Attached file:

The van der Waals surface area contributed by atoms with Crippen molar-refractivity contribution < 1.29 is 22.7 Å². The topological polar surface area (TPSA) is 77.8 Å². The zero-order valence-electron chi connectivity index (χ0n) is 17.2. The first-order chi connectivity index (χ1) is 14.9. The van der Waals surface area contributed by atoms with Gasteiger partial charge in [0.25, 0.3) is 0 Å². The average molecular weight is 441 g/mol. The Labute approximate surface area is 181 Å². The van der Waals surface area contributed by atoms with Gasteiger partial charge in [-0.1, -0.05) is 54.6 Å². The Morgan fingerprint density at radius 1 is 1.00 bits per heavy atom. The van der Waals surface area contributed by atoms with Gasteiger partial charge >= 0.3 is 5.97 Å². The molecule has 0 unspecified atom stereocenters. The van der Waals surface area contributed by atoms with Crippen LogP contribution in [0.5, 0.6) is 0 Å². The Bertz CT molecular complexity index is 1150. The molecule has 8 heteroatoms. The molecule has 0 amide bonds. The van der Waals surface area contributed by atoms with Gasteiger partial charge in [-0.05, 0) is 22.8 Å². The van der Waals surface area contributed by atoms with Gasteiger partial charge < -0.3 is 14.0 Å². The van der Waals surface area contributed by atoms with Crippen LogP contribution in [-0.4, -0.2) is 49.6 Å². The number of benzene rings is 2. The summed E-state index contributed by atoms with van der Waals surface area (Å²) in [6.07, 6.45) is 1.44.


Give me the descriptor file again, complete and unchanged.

The van der Waals surface area contributed by atoms with Crippen molar-refractivity contribution < 1.29 is 22.7 Å². The topological polar surface area (TPSA) is 77.8 Å². The zero-order valence-electron chi connectivity index (χ0n) is 17.2. The first-order chi connectivity index (χ1) is 14.9. The van der Waals surface area contributed by atoms with Gasteiger partial charge in [0.25, 0.3) is 0 Å². The average molecular weight is 441 g/mol. The Labute approximate surface area is 181 Å². The van der Waals surface area contributed by atoms with Gasteiger partial charge in [-0.1, -0.05) is 54.6 Å². The Morgan fingerprint density at radius 1 is 1.00 bits per heavy atom. The van der Waals surface area contributed by atoms with Gasteiger partial charge >= 0.3 is 5.97 Å². The molecule has 0 unspecified atom stereocenters. The van der Waals surface area contributed by atoms with Crippen LogP contribution in [0.5, 0.6) is 0 Å². The Bertz CT molecular complexity index is 1150. The molecule has 8 heteroatoms. The molecule has 0 amide bonds. The van der Waals surface area contributed by atoms with Gasteiger partial charge in [-0.05, 0) is 22.8 Å². The van der Waals surface area contributed by atoms with Gasteiger partial charge < -0.3 is 14.0 Å². The van der Waals surface area contributed by atoms with Crippen LogP contribution in [-0.4, -0.2) is 49.6 Å². The number of benzene rings is 2. The summed E-state index contributed by atoms with van der Waals surface area (Å²) in [6.07, 6.45) is 1.44.